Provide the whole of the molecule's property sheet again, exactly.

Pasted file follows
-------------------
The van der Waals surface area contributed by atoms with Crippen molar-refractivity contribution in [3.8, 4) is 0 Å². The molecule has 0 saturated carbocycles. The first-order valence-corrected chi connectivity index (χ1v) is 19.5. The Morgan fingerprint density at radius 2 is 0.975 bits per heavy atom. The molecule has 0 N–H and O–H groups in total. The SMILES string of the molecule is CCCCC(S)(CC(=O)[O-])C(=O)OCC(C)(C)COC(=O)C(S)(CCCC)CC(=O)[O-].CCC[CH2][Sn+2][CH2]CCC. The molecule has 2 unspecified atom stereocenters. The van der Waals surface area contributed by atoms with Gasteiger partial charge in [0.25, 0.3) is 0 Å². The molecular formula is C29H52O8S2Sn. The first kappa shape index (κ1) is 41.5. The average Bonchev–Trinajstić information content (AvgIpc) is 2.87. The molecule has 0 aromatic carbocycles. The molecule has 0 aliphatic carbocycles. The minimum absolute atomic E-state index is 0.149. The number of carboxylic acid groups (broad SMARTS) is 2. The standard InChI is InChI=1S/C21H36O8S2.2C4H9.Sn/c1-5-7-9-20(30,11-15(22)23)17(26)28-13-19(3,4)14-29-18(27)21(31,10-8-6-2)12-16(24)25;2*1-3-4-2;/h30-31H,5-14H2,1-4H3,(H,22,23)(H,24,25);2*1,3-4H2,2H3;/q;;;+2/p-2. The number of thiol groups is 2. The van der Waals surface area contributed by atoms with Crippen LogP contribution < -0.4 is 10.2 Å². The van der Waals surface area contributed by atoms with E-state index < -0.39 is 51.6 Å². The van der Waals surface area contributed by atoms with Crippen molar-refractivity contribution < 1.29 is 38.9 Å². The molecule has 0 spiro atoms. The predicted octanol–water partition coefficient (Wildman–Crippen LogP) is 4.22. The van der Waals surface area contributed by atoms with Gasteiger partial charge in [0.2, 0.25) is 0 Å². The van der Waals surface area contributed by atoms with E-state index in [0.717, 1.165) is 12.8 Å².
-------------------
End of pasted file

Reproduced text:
The van der Waals surface area contributed by atoms with Crippen molar-refractivity contribution in [3.8, 4) is 0 Å². The molecule has 0 saturated carbocycles. The first-order valence-corrected chi connectivity index (χ1v) is 19.5. The Morgan fingerprint density at radius 2 is 0.975 bits per heavy atom. The molecule has 0 N–H and O–H groups in total. The SMILES string of the molecule is CCCCC(S)(CC(=O)[O-])C(=O)OCC(C)(C)COC(=O)C(S)(CCCC)CC(=O)[O-].CCC[CH2][Sn+2][CH2]CCC. The molecule has 2 unspecified atom stereocenters. The van der Waals surface area contributed by atoms with Gasteiger partial charge in [0.25, 0.3) is 0 Å². The molecular formula is C29H52O8S2Sn. The first kappa shape index (κ1) is 41.5. The average Bonchev–Trinajstić information content (AvgIpc) is 2.87. The molecule has 0 aromatic carbocycles. The molecule has 0 aliphatic carbocycles. The minimum absolute atomic E-state index is 0.149. The number of carboxylic acid groups (broad SMARTS) is 2. The standard InChI is InChI=1S/C21H36O8S2.2C4H9.Sn/c1-5-7-9-20(30,11-15(22)23)17(26)28-13-19(3,4)14-29-18(27)21(31,10-8-6-2)12-16(24)25;2*1-3-4-2;/h30-31H,5-14H2,1-4H3,(H,22,23)(H,24,25);2*1,3-4H2,2H3;/q;;;+2/p-2. The number of thiol groups is 2. The van der Waals surface area contributed by atoms with Crippen LogP contribution < -0.4 is 10.2 Å². The van der Waals surface area contributed by atoms with E-state index < -0.39 is 51.6 Å². The van der Waals surface area contributed by atoms with Crippen molar-refractivity contribution < 1.29 is 38.9 Å². The molecule has 0 spiro atoms. The predicted octanol–water partition coefficient (Wildman–Crippen LogP) is 4.22. The van der Waals surface area contributed by atoms with Gasteiger partial charge in [0.2, 0.25) is 0 Å². The van der Waals surface area contributed by atoms with E-state index in [0.717, 1.165) is 12.8 Å².